The main part of the outpatient program is monitoring physical exercise and calibrating the intensity based on personalized clinical assessment, with inputs from exercise stress testing, stimulation from favorable lifestyle changes, adherence to secondary prevention measures, and patient participation.

The maintenance phase is to keep up with the established lifestyle changes to stabilize health under minimal professional supervision. If their participation during the outpatient phase is active, the patient will likely continue lifelong behavior involving lifestyle changes that may minimize the risk of further cardiac symptoms or events.

An effective secondary preventive measure

“In general, we can target the modifiable cardiovascular risk factors by controlling our diet to reduce our LDL levels, engaging in more physical activities, avoiding smoking, and reducing stress,” Dr. Kristanto explained.

“There has been increasing evidence in the medical literature that patients who enroll in cardiac rehabilitation have lower mortality and morbidity compared to those who did not, especially amongst patients who underwent cardiac surgery or coronary intervention,” he added.

He said the most critical factor is patients' commitment to the program, which helps ensure their adherence to their medications, does their exercises, and sticks to their dietary plan.

“These modifiable factors involve quite a change in their lifestyle and formation of good habits, which goes a long way,” he said.

A further point on cardiac rehabilitation benefits outcome is an improved psychosocial function resulting from the prospect of being able to return to work and joining other social and recreational activities4. Psychological distress and poor social support have been shown to affect heart health rehabilitation of poor outcomes. Through monitoring, cardiac rehabilitation may screen heart patients for signs of depression and anxiety and offer patients counseling. It helps to address the patient's health beliefs and concerns and clarify their cardiac misconceptions.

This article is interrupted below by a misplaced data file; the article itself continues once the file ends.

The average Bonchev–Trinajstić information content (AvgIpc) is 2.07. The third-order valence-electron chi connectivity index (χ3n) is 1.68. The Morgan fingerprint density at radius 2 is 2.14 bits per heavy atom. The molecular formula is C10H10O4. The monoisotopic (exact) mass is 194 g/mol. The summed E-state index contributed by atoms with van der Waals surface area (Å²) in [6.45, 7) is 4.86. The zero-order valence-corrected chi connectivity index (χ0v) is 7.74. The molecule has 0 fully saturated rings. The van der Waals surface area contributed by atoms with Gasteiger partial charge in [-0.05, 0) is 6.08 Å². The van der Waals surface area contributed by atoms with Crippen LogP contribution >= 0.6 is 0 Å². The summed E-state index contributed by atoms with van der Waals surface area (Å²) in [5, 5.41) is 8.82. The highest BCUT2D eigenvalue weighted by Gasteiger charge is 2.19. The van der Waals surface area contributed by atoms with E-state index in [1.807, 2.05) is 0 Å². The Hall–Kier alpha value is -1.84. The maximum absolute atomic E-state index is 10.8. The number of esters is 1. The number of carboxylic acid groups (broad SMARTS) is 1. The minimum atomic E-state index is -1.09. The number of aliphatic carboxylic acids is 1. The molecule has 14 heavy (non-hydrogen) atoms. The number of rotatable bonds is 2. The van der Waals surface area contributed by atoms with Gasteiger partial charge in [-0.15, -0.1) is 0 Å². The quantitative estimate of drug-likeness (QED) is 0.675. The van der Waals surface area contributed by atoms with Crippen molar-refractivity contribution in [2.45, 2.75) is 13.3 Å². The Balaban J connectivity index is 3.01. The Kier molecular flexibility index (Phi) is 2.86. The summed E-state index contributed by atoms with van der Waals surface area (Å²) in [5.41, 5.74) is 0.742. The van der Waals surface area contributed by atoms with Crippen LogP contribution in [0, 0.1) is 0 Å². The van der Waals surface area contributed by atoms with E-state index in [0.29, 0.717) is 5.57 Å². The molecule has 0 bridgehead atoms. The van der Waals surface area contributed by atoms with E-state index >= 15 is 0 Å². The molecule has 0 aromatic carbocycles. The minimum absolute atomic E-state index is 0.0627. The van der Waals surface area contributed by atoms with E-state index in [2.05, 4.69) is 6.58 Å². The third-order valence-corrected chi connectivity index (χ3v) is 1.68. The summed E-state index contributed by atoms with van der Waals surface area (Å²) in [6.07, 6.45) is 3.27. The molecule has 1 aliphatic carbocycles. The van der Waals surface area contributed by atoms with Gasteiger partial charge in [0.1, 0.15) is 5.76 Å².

Low take-up rate

Despite the numerous advantages it offers, cardiac rehabilitation services often remain underutilized. The reasons behind this are multifaceted and involve various hurdles. For instance, some patients need more motivation or willingness to modify their lifestyle. Work commitments, financial limitations, and the limited availability of outpatient rehabilitation centers also pose significant barriers.

“It starts with awareness amongst doctors and patients, followed by enabling factors like overcoming logistical issues and finally cost issues,” Dr. Kristanto explained.

Specialized cardiac rehabilitation services are available at Farrer Park Hospital. These services span both the inpatient wards and the Medical Centre. Beyond that, once discharged, patients can transition to private practices referred by their heart specialists to continue the regime. Referrals can also be made to continue cardiac rehabilitation at restructured hospitals and community-based centers, which may be closer to their home.

The Singapore Heart Foundation has also expanded its reach, establishing community-driven cardiac rehabilitation programs for patients who have concluded their hospital inpatient and outpatient rehab journeys. The three Heart Wellness Centres are strategically positioned across Singapore, serving as hubs for additional rehabilitation services in the maintenance phase, support groups, and heart health lectures to further educate and aid patients on their path to recovery. 

The COVID-19 pandemic saw the suspension of conventional center-based cardiac rehabilitation activities. This situation accentuated the necessity for alternatives, particularly home-based cardiac rehabilitation, either through therapist home visits or telerehabilitation. These alternative modes of service delivery are convenient, especially for patients with limited mobility.

Contributed by

Dr. William Kristanto
The Cardiac Centre
Farrer Park Hospital